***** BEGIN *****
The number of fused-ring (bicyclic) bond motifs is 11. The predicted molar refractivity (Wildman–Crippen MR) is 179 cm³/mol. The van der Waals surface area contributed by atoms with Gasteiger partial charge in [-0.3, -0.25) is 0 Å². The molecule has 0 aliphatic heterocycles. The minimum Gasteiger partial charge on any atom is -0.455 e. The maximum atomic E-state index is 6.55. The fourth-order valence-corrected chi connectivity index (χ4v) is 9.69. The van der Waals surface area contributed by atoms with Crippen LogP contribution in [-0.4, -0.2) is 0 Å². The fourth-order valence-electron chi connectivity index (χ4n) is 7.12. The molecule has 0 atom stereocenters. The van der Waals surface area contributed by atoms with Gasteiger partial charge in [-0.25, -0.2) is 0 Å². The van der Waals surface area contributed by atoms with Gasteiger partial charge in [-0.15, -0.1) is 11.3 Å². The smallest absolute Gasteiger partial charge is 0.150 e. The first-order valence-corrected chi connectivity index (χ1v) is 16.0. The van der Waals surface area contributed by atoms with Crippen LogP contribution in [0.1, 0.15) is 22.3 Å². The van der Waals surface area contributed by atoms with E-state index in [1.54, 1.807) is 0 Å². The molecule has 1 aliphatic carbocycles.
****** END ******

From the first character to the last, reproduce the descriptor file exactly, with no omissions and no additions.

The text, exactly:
The number of fused-ring (bicyclic) bond motifs is 11. The predicted molar refractivity (Wildman–Crippen MR) is 179 cm³/mol. The van der Waals surface area contributed by atoms with Gasteiger partial charge in [-0.3, -0.25) is 0 Å². The molecule has 0 aliphatic heterocycles. The minimum Gasteiger partial charge on any atom is -0.455 e. The maximum atomic E-state index is 6.55. The fourth-order valence-corrected chi connectivity index (χ4v) is 9.69. The van der Waals surface area contributed by atoms with Crippen LogP contribution in [-0.4, -0.2) is 0 Å². The fourth-order valence-electron chi connectivity index (χ4n) is 7.12. The molecule has 0 atom stereocenters. The van der Waals surface area contributed by atoms with Gasteiger partial charge in [-0.25, -0.2) is 0 Å². The van der Waals surface area contributed by atoms with Gasteiger partial charge in [-0.15, -0.1) is 11.3 Å². The smallest absolute Gasteiger partial charge is 0.150 e. The first-order valence-corrected chi connectivity index (χ1v) is 16.0. The van der Waals surface area contributed by atoms with Crippen LogP contribution in [0.1, 0.15) is 22.3 Å². The van der Waals surface area contributed by atoms with E-state index in [1.54, 1.807) is 0 Å². The molecule has 1 aliphatic carbocycles.